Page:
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Re: [Debconf-discuss] GPG keysigning?

On Tue, Jun 23, 2009 at 10:43:53AM -0700, Don Armstrong wrote:
> Perhaps it would be good enough to have the public checksum-checking
> part of the keysigning party very early on in Debconf, and then do the
> signing later on during meals, where there would be an opportunity for
> more informal interaction to establish identity, etc. beyond the 20
> seconds or so that you have during a mass keysigning.

That's a compromise of some kind. I don't think it's necessary the
best possible compromise, though. There seem to be two conflicting
needs here, which both seem to me to have some importance:

a) That the ID check needs to be more than casual, and the nature of a
mass key signing party often results in lax checks;

b) That a strong WOT is a strongly connected WOT, with lots of
(proper) signatures.

Judging some of the POVs presented on this list, I probably give quite
a bit more weight to (b) than some others here, but in no way think
that proper ID checks should not be done (a signature in itself is not
valuable if it doesn't certify anything).

It's all about the balance really, but personally I do think having a
sparse WOT is a bigger problem than lax ID checks in reality among the
kind of technologically knowledgeable people like those attending
Debconf (or even those using PGP).

Really, which one is more assuring,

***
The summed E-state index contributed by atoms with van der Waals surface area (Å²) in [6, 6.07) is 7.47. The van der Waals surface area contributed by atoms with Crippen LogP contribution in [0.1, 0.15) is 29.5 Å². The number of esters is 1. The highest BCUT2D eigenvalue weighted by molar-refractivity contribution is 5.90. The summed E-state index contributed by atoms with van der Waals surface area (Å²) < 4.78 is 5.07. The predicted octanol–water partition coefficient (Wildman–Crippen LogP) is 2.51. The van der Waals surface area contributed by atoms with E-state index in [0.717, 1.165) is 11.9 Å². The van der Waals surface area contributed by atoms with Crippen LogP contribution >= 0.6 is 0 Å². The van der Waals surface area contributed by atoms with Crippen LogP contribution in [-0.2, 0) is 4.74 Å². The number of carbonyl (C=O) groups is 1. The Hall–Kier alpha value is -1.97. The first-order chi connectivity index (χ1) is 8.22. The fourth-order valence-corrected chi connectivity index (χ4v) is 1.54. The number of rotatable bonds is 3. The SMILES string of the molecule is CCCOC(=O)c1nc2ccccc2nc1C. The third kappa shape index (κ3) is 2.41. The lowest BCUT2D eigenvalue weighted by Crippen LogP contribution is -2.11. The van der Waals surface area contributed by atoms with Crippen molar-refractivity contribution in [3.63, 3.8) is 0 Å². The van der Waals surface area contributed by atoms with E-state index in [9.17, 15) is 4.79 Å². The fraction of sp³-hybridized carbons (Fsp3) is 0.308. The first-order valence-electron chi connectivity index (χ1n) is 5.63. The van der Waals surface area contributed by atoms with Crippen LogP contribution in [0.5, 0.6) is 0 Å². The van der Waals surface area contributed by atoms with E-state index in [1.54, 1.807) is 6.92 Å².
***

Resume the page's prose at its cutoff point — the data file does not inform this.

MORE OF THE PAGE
a) that I personally know a person A whom I trust and who has verified
the government-issued ID of a person X, whose signature I need to be
able to trust; or

b) that I personally know a person A, whom I trust, and trust that he
knows well some person B, whom I do not know, and there's some kind of
assumed knows-well chain A->B->C->D->E->X where I really have no good
idea who B..E are?

Some POVs expressed here seem to me to ignore the problems of (b)

Even given the trust model which seems to be encouraged by the current
GPG implementation, the E's signature on X's key would not be assigned
any value unless I trust E and consider his key valid. And there's
bound to be a long degree of separation between two random people if
the relation is "knows well" instead of "has checked ID".

But if I know and trust A, I can presume that X is X with a good
certainty given A's signature on X's key.

That's why a strong WOT is important, and that's just plain
incompatible with "signing keys of people you don't know is just

(On a side note, I consider "knows well but hasn't checked the ID" in
many respects a weaker, not a stronger, check than "has checked the

> It may also be useful to put on people's nametags some sort of
> indication that they plan to participate in the keysigning so people
> know whether to ask about it during meals. [It'd probably also help to
> distribute people more randomly during meals.]

I'd still prefer some kind of more organized thing to exchange IDs and
signatures, precisely because a strongly connected WOT is so
important. I don't say it needs to be a tiresome 3 hour session in a
parking lot. What then, I don't know, but I think the best thing for
the WOT still is to get as many people as possible to verify each
other's IDs and sign each other's keys. Perhaps something like many
short, only semi-official sessions in different days?


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